Wednesday, January 25, 2017

9 Souls (2003)

Director: Toshiaki Toyoda

Notable Cast: Ryuhei Matsuda, Koji Chihara, Yoshio Harada, Asami Imajuku, Jun Inoue, Itsuji Itao, Misaki Ito, Jun Kunimura, Kotomi Kyono, Akaji Maro, Onimaru

I admit, until Third Window Films had announced their Toshiaki Toyoda boxset, I knew nothing of the man except that he had directed the very low-budget, ultra-violent Pornostar, which apparently had nothing to do with porn. I wasn't sure what to expect or if I would even like his works, but film by film, I think he gets stronger and more confident in his craft.

9 Souls initially was off-putting and I didn't care for it, so much so that I actually didn't get through it all on my first watch. A couple of weeks passed and I returned to this depressing yet goofy world and, I must say, this time around I was completely won over. The plot is fairly thin, but sets up a most interesting road movie. A young man is sent to prison, accompanied by nine other cellmates. One cell mate is offed after speaking nonsense about 'holes'. Quickly the nine remaining inmates find this hole, and breakout of their prison.

All 9 'Holes'
The rock 'n roll / punk spirit of the previous two Toyoda films I saw (Pornostar, Unchain) comes back even stronger in this film. The music, while I'm no expert, has a very electric vibe and really helped push things along. There are nine characters to keep track of, and while most of them aren't likeable at all, they are all fairly well fleshed out and you become interested in their goals and aspirations, once they escape from prison. Each has a very distinct mission to carry out and each succeeds, in some form or another, though things more often than not don't turn out so pretty.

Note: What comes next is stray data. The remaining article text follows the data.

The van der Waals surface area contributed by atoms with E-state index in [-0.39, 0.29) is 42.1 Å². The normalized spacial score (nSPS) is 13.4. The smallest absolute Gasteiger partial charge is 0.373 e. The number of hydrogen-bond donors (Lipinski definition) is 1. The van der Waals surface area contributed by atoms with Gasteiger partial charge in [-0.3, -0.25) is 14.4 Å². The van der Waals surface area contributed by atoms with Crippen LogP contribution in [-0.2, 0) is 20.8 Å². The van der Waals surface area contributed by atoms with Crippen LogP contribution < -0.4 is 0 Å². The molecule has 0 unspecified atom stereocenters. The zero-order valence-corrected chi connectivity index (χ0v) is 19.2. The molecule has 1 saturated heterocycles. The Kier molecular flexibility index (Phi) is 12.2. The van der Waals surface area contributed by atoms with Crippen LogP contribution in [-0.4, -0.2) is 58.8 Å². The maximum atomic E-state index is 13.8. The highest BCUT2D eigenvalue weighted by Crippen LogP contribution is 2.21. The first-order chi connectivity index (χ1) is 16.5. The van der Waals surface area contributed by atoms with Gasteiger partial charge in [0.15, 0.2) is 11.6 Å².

I feel like this is a film that will have more meaning the more I revisit it. I loved that the film could mix slapstick and bleak moments with ease. There was a David Lynch vibe too, but it was very much in its own style too. The weirdness here all seemed to fit this odd, yet familiar world that these lost souls wandered about in. I think Ryuhei Matsuda gives one of his most subtle and powerful performances of his career. I don't know the name of the oldest member, but he and the tiny inmate, along with Ryuhei, were my favorite characters. All of their payoffs were quite powerful.

The Key of Life
I think, and this isn't spoiling anything important, the only scene that I really disliked was towards the beginning. The crew wrecks their van after their first night out and, long story short, they are at a farm, there are some goats, and well it's easy to fill in the blank. I didn't find it funny or revealing to any aspect of the numerous characters involved in said situation. My other problem lays in the fact that a couple of the characters don't really do much and the revelations are a bit weak. I don't expect gut punches from everybody, but they just all don't mesh quite as well as others. It's a bit unbalanced. Those aside, fantastic movie.

In the end, 9 Souls is really impressive and it is easily the best of the Toyoda films I have seen thus far. Hoping to further explore his works sometime. If you only see one of his films from the early era, it's a safe bet that this is the best one. It will not be for everybody, but for those looking for something a little different, I can't recommend this one enough.

Written by Josh Parmer

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